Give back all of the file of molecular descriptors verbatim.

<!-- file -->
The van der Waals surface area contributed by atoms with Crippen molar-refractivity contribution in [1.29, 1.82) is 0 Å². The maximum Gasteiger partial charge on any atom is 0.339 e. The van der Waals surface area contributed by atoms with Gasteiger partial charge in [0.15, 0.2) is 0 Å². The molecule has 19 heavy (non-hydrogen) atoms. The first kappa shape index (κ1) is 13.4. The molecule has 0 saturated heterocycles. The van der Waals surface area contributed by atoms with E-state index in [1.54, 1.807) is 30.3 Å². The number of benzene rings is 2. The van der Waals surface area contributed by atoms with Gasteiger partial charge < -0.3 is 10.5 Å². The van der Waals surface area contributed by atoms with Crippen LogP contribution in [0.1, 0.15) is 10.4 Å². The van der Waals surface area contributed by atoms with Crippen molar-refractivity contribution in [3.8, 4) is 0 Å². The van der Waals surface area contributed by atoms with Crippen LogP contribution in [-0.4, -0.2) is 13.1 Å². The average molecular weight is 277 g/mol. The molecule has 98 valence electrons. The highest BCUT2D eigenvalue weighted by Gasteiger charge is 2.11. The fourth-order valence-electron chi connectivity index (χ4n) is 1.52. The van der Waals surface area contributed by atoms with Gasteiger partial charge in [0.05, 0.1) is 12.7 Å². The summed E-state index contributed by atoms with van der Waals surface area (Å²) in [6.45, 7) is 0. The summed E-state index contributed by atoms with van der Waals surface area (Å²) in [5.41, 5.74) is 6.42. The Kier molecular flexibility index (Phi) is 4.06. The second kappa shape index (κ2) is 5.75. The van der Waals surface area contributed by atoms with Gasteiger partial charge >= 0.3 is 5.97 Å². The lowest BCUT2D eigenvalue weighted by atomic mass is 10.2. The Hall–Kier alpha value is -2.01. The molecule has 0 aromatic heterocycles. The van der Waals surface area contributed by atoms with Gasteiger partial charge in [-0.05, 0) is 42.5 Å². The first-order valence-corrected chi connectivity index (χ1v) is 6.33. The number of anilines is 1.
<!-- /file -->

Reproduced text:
The van der Waals surface area contributed by atoms with Crippen molar-refractivity contribution in [1.29, 1.82) is 0 Å². The maximum Gasteiger partial charge on any atom is 0.339 e. The van der Waals surface area contributed by atoms with Gasteiger partial charge in [0.15, 0.2) is 0 Å². The molecule has 19 heavy (non-hydrogen) atoms. The first kappa shape index (κ1) is 13.4. The molecule has 0 saturated heterocycles. The van der Waals surface area contributed by atoms with E-state index in [1.54, 1.807) is 30.3 Å². The number of benzene rings is 2. The van der Waals surface area contributed by atoms with Gasteiger partial charge < -0.3 is 10.5 Å². The van der Waals surface area contributed by atoms with Crippen LogP contribution in [0.1, 0.15) is 10.4 Å². The van der Waals surface area contributed by atoms with Crippen molar-refractivity contribution in [3.8, 4) is 0 Å². The van der Waals surface area contributed by atoms with Crippen LogP contribution in [-0.4, -0.2) is 13.1 Å². The average molecular weight is 277 g/mol. The molecule has 98 valence electrons. The highest BCUT2D eigenvalue weighted by Gasteiger charge is 2.11. The fourth-order valence-electron chi connectivity index (χ4n) is 1.52. The van der Waals surface area contributed by atoms with Gasteiger partial charge in [0.05, 0.1) is 12.7 Å². The summed E-state index contributed by atoms with van der Waals surface area (Å²) in [6.45, 7) is 0. The summed E-state index contributed by atoms with van der Waals surface area (Å²) in [5.41, 5.74) is 6.42. The Kier molecular flexibility index (Phi) is 4.06. The second kappa shape index (κ2) is 5.75. The van der Waals surface area contributed by atoms with Gasteiger partial charge >= 0.3 is 5.97 Å². The lowest BCUT2D eigenvalue weighted by atomic mass is 10.2. The Hall–Kier alpha value is -2.01. The molecule has 0 aromatic heterocycles. The van der Waals surface area contributed by atoms with Gasteiger partial charge in [-0.05, 0) is 42.5 Å². The first-order valence-corrected chi connectivity index (χ1v) is 6.33. The number of anilines is 1.